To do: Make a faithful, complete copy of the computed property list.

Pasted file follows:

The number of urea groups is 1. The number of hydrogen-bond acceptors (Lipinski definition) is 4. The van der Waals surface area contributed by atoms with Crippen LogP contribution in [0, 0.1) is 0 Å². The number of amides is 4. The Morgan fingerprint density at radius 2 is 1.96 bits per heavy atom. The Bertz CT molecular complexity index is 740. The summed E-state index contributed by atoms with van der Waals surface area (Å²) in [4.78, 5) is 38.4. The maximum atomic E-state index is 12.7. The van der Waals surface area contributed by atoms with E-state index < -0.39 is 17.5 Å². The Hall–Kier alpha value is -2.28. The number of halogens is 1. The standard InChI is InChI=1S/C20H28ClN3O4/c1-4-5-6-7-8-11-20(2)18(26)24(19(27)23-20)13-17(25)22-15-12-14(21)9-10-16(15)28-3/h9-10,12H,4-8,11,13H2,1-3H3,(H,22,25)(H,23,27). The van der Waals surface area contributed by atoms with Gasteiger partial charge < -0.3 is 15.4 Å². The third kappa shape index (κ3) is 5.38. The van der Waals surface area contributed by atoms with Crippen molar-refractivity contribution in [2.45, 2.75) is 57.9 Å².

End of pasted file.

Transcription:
The number of urea groups is 1. The number of hydrogen-bond acceptors (Lipinski definition) is 4. The van der Waals surface area contributed by atoms with Crippen LogP contribution in [0, 0.1) is 0 Å². The number of amides is 4. The Morgan fingerprint density at radius 2 is 1.96 bits per heavy atom. The Bertz CT molecular complexity index is 740. The summed E-state index contributed by atoms with van der Waals surface area (Å²) in [4.78, 5) is 38.4. The maximum atomic E-state index is 12.7. The van der Waals surface area contributed by atoms with E-state index < -0.39 is 17.5 Å². The Hall–Kier alpha value is -2.28. The number of halogens is 1. The standard InChI is InChI=1S/C20H28ClN3O4/c1-4-5-6-7-8-11-20(2)18(26)24(19(27)23-20)13-17(25)22-15-12-14(21)9-10-16(15)28-3/h9-10,12H,4-8,11,13H2,1-3H3,(H,22,25)(H,23,27). The van der Waals surface area contributed by atoms with Gasteiger partial charge < -0.3 is 15.4 Å². The third kappa shape index (κ3) is 5.38. The van der Waals surface area contributed by atoms with Crippen molar-refractivity contribution in [2.45, 2.75) is 57.9 Å².